Why in the news?

The Jharkhand Assembly has passed two bills. However, these modifications will only take effect if the Centre amends the Constitution to incorporate them in the Ninth Schedule.

What exactly are these Bills?

2022 Jharkhand Reservation of Posts and Services (Amendment) Bill:

  • It increases reservations to 77%.
  • Scheduled Castes will receive a quota of 12%, up from 10%; 27% for OBCs, up from 14%; 28% for Scheduled Tribes, a 2% rise; and 10% for Economically Weaker Sections (EWS).

2022 Jharkhand Local Persons Bill:

  • It strives to offer local citizens "certain rights, privileges, and preferential treatment" over their property; in their interest in the local development of rivers, lakes, and fisheries; in local traditional and cultural and commercial businesses; in rights over agricultural indebtedness or availing agricultural loans; in preservation and protection of land records; in social security; in employment in the private and public sectors; and trade and commerce in the state.

Why is it necessary to include in the Ninth Schedule:

  • The 77% reservation exceeds the 50% limit imposed by the Supreme Court in the Indra Sawhney v Union of India decision in 1992.
  • Placing legislation in the Ninth Schedule, on the other hand, conceals it from the judicial examination.
  • Earlier, the Tamil Nadu Backward Classes, Scheduled Castes, and Scheduled Tribes (Reservation of Seats in Educational Institutions and Appointments or Posts in State Services) Act of 1993 reserved 69% of seats in institutions and employment in the state government.

What is the Schedule for the Ninth?

  • The Constitution (First Amendment) Act of 1951 added the Schedule, which provides a list of national and state legislation that cannot be challenged in court.
  • The first Amendment amended the Schedule by adding 13 new statutes. Subsequent changes throughout the years have brought the total number of protected legislation to 284.
  • It was established by the new Article 31B, which, together with Article 31A, was enacted by the government to preserve agricultural reform legislation and eliminate the Zamindari system.
  • While Article 31A protects "classes" of laws, Article 31B protects individual laws or enactments.
  • While most of the laws covered by the Schedule involve agriculture/land concerns, the list also contains legislation on other topics.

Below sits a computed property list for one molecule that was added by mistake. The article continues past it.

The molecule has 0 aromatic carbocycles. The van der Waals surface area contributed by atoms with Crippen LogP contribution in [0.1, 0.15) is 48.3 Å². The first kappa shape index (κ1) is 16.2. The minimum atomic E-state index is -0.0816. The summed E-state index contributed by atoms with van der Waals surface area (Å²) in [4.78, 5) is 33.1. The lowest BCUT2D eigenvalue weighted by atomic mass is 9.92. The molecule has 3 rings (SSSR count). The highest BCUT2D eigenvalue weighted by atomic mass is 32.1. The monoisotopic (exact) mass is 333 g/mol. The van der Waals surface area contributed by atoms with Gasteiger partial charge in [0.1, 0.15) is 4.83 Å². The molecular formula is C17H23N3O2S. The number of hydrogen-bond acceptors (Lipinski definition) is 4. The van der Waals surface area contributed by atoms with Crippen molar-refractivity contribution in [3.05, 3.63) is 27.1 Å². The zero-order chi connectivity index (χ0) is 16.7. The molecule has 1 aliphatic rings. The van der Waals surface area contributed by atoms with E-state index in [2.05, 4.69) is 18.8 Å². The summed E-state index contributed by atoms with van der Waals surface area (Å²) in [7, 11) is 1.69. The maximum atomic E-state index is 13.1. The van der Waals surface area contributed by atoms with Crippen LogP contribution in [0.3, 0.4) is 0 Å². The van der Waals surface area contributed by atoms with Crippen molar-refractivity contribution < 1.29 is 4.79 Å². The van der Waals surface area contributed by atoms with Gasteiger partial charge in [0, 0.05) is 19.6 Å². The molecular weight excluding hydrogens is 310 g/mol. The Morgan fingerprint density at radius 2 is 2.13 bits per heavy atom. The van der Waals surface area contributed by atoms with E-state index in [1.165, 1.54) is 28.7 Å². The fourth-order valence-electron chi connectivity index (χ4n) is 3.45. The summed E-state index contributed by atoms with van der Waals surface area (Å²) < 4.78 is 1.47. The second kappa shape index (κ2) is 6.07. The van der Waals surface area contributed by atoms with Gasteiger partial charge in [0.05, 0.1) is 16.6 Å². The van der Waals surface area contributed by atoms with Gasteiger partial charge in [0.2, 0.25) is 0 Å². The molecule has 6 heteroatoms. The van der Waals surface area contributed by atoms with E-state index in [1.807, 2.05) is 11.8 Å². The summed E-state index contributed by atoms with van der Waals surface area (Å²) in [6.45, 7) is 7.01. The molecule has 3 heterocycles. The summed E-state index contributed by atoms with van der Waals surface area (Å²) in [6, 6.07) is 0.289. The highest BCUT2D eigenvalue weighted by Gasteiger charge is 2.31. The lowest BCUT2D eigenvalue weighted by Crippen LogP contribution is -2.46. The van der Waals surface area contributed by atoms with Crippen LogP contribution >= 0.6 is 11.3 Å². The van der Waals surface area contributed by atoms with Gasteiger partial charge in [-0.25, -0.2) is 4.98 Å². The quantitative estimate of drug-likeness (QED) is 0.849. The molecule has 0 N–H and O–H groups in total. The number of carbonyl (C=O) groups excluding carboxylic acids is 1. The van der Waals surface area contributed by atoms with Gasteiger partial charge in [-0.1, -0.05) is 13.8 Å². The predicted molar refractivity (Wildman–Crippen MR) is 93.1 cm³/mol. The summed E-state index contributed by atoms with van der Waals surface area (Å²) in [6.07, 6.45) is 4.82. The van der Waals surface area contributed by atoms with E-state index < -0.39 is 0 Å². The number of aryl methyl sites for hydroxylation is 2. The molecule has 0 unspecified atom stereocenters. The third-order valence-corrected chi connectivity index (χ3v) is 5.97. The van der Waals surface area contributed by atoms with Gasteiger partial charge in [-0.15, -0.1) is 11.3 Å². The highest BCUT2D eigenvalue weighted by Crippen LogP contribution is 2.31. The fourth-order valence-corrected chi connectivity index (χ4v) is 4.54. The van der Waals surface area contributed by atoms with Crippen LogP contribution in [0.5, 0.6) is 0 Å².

• Article 31B is also retroactive, which means that if legislation is added to the Ninth Schedule after they have been found unconstitutional, they are regarded to have been in the Schedule since its inception and hence legitimate.
  • While Article 31B prohibits judicial review, the Supreme Court has previously stated that legislation under the Ninth Schedule would be subject to examination if it infringed Fundamental Rights or the fundamental structure of the Constitution.

Are laws under the Ninth Schedule entirely immune from judicial scrutiny?

Keshavananda Bharati v. Kerala State (1973): -

The court upheld the Golaknath decision and introduced a new concept of the "Basic structure of the Indian Constitution," stating that "all provisions of the constitution can be amended, but amendments that abrogate or take away the essence or basic structure of the constitution, including Fundamental Rights, are fit to be struck down by the court."

Union of India v. Waman Rao (1981):

In this landmark decision, the Supreme Court decided that "those constitutional modifications made before April 24, 1973 (the day on which the Keshavananda Bharati decision was given) are legitimate and lawful, but those enacted after that date are susceptible to constitutional review."

I R Coelho v. Tamil Nadu State (2007):

It was decided that if legislation entered into force after April 24, 1973, it must be examined under Articles 14, 19, and 21.

  • Furthermore, the court reaffirmed its prior judgments. It said that any conduct could be questioned and scrutinized by the judiciary if it is not in accordance with the fundamental framework of the Constitution.
  • Furthermore, if the constitutional legitimacy of a statute under the ninth Schedule has already been affirmed, it cannot be rechallenged in the future.

The Future Perspectives - 

  • Though reservations are required, they should also be subject to judicial examination to ensure that the Executive or the Legislature does not take sudden or unreasonable policy initiatives.
  • Any gaps or flaws in reservation policy must be rectified by consulting several stakeholders. The necessity of the hour is not to go to extremes by eliminating or sheltering reservation policy but rather to build a sensible framework on this challenging issue.

Source: IE